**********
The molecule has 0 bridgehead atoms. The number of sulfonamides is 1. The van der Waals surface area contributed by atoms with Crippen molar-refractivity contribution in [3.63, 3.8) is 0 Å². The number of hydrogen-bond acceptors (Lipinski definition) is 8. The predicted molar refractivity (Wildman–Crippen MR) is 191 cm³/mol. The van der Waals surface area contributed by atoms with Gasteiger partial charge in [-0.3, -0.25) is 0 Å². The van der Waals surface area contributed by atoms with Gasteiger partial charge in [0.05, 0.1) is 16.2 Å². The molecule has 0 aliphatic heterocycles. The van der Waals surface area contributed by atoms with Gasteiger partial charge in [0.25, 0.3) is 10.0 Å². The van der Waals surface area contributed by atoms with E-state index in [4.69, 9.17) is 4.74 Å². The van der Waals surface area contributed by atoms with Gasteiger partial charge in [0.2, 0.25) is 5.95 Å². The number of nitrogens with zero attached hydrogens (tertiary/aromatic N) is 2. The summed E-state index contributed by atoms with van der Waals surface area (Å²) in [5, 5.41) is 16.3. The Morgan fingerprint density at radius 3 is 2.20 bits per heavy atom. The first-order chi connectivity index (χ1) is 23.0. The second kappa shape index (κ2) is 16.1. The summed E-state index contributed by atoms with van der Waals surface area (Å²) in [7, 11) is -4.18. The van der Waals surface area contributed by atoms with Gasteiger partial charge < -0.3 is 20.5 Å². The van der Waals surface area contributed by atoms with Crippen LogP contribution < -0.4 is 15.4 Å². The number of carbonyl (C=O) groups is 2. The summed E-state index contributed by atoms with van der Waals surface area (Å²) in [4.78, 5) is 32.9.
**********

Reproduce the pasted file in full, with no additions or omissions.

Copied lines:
The molecule has 0 bridgehead atoms. The number of sulfonamides is 1. The van der Waals surface area contributed by atoms with Crippen molar-refractivity contribution in [3.63, 3.8) is 0 Å². The number of hydrogen-bond acceptors (Lipinski definition) is 8. The predicted molar refractivity (Wildman–Crippen MR) is 191 cm³/mol. The van der Waals surface area contributed by atoms with Gasteiger partial charge in [-0.3, -0.25) is 0 Å². The van der Waals surface area contributed by atoms with Gasteiger partial charge in [0.05, 0.1) is 16.2 Å². The molecule has 0 aliphatic heterocycles. The van der Waals surface area contributed by atoms with Gasteiger partial charge in [0.25, 0.3) is 10.0 Å². The van der Waals surface area contributed by atoms with E-state index in [4.69, 9.17) is 4.74 Å². The van der Waals surface area contributed by atoms with Gasteiger partial charge in [0.2, 0.25) is 5.95 Å². The number of nitrogens with zero attached hydrogens (tertiary/aromatic N) is 2. The summed E-state index contributed by atoms with van der Waals surface area (Å²) in [5, 5.41) is 16.3. The Morgan fingerprint density at radius 3 is 2.20 bits per heavy atom. The first-order chi connectivity index (χ1) is 23.0. The second kappa shape index (κ2) is 16.1. The summed E-state index contributed by atoms with van der Waals surface area (Å²) in [7, 11) is -4.18. The van der Waals surface area contributed by atoms with Gasteiger partial charge < -0.3 is 20.5 Å². The van der Waals surface area contributed by atoms with Crippen LogP contribution < -0.4 is 15.4 Å². The number of carbonyl (C=O) groups is 2. The summed E-state index contributed by atoms with van der Waals surface area (Å²) in [4.78, 5) is 32.9.